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New Biomimetic Concept Boosts the Synthesis of Stable Sugar Compounds

A spoonful of sugar.
Credit: Alexander Grey / Unsplash.
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Researchers from the National University of Singapore (NUS) have developed a new biomimetic concept to convert naturally occurring sugars into diverse classes of stable glycosides and glycoproteins without using protecting-group chemistry. This innovation promises to accelerate carbohydrate synthesis and post-translational protein modification, with potential applications for the pharmaceutical, cosmetic and biotechnology sectors.

The research team was led by Associate Professor Koh Ming Joo from the NUS Department of Chemistry, in collaboration with Professor Benjamin G. Davis from the Rosalind Franklin Institute and the University of Oxford, United Kingdom. Their research breakthrough was published in the prestigious scientific journal Nature on 19 June 2024.

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Carbohydrates play indispensable roles in biological processes, and the simple attachment of a glycosyl moiety often adds desirable functions. Due to their importance, considerable efforts have been devoted to synthesising these carbohydrates and their derivatives to better understand their properties and functions, as well as to develop sugar-based drugs, skincare ingredients and other valuable products. In particular, C-glycosyl compounds have gained prominence as metabolically stable and often more biologically potent mimics of O-glycosides.

However, the chemical synthesis of C-glycosyl compounds has traditionally been plagued by the need for multi-step protecting-group strategies and harsh conditions, which generate excessive waste. This is because native sugars contain multiple hydroxyl groups of similar reactivity, making it difficult to selectively react with them without using protecting groups. For many years, the practical inefficiencies of these approaches have limited their use in synthetic glycochemistry and in conditions requiring high biocompatibility.

Assoc Prof Koh said, “Many research groups, including ours, have endeavoured tirelessly to conceive a protecting-group-free chemical glycosylation approach that can directly transform native sugars into the desired glycosides by selective functionalisation at the anomeric position. However, this has proven to be extremely challenging.”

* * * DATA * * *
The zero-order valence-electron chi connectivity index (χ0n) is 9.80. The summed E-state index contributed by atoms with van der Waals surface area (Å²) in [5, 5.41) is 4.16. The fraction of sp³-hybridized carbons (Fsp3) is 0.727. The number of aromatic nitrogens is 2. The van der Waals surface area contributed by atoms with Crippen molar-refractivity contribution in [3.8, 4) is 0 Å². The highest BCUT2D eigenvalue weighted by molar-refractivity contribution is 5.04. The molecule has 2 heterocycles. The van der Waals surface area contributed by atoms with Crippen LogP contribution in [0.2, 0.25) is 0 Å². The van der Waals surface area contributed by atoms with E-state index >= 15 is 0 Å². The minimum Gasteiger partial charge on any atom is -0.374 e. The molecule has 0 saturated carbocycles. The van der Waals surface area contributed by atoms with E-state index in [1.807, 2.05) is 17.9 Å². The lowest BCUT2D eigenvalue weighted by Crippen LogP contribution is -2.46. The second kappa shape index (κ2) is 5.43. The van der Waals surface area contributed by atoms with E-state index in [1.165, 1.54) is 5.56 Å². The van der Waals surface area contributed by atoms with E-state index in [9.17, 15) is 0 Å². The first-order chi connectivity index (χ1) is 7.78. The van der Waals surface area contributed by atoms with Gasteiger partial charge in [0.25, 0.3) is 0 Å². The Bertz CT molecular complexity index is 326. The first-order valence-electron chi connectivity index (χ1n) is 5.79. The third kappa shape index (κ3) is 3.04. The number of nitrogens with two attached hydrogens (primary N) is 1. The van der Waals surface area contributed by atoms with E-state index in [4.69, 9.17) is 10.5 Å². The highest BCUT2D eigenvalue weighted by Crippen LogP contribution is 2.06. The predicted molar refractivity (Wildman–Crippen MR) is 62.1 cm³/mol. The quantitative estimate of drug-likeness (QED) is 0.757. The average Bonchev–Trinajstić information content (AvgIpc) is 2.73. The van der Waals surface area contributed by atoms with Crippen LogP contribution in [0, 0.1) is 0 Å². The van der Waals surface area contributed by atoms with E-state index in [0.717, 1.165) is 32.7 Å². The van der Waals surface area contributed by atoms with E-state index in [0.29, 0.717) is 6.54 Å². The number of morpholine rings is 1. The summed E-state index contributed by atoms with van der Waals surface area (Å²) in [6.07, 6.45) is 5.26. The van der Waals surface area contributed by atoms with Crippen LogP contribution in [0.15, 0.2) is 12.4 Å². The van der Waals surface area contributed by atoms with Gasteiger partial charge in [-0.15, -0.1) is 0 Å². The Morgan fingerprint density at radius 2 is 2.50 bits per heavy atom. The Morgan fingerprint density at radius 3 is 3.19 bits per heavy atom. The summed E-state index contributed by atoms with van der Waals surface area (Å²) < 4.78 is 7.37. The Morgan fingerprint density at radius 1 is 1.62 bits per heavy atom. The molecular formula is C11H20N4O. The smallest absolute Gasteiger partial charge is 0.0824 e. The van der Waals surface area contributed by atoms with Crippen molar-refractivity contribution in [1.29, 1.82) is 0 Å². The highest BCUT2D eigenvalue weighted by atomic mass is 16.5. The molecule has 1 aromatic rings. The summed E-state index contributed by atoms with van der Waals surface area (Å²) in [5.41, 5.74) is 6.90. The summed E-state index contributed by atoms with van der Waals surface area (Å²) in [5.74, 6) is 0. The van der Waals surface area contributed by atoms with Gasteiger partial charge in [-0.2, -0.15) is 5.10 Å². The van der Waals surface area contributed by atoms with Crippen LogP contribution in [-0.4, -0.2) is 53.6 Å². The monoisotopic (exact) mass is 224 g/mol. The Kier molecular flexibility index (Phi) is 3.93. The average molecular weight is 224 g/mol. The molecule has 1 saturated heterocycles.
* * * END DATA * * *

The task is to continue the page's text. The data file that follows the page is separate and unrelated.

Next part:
Nature-inspired ‘cap and glycosylate’ technology

Enzymes known as glycosyltransferases are highly proficient in mediating site-selective glycosylations at the anomeric carbon without having to protect the remaining hydroxyl groups. The researchers took a page from nature by designing a biomimetic chemical approach that preferentially activates and substitutes the anomeric hydroxyl group in a native sugar with a nucleophilic thiol (process referred to as capping). This generates a temporary thioglycoside intermediate that, under photoinduced conditions, undergoes stereocontrolled desulfurative cross-coupling with a suitable reagent (process referred to as glycosylation). Similar to nature, this 'cap and glycosylate’ strategy converts native sugars into glycosides in a single operation.

To demonstrate the broad applicability of this technology, the researchers synthesised densely functionalised C-glycosyl, S-glycosyl, Se-glycosyl and O-glycosyl compounds. Beyond small-molecule glycosylation, the method can be extended to complex biomolecules. Previously, post-translational chemical glycosylation of proteins by direct anomeric functionalisation of native sugars was challenging and largely unexplored. In the new work, C-glycosylation of four proteins of different sizes and folds was successfully achieved, underscoring the power of the ‘cap and glycosylate’ approach.

Prof Davis said, “Our group has spent a number of years exploring the idea of inserting information into biological molecules such as proteins and sugars to alter their function. One of the things that we have found is that carbon-centred radicals are wonderfully useful yet benign reactive intermediates for achieving new chemistries in biological systems. In this research, by generating free glycosyl radicals as intermediates directly from native sugars we are trying to mimic what is happening in biology to make the synthesis of these glycosides and glycoproteins far more efficient. This efficient ‘harvesting’ of native sugars that can be plugged directly into new glycoconjugates has the potential to open up a number of different avenues including the development of diverse sugar-based therapeutics.”

“We believe that this biomimetic ‘cap and glycosylate’ technology would pave the way towards modernising carbohydrate and glycoconjugate synthesis without the need for protecting-groups. This would bring enormous benefits in saving costs, time and manpower, empowering researchers to rapidly access saccharides and offering a practical platform to introduce fully unprotected glycosyl groups into biological systems,” added Assoc Prof Koh.

Reference: Jiang Y, Wei Y, Zhou QY, et al. Direct radical functionalization of native sugars. Nature. 2024. doi: 10.1038/s41586-024-07548-0

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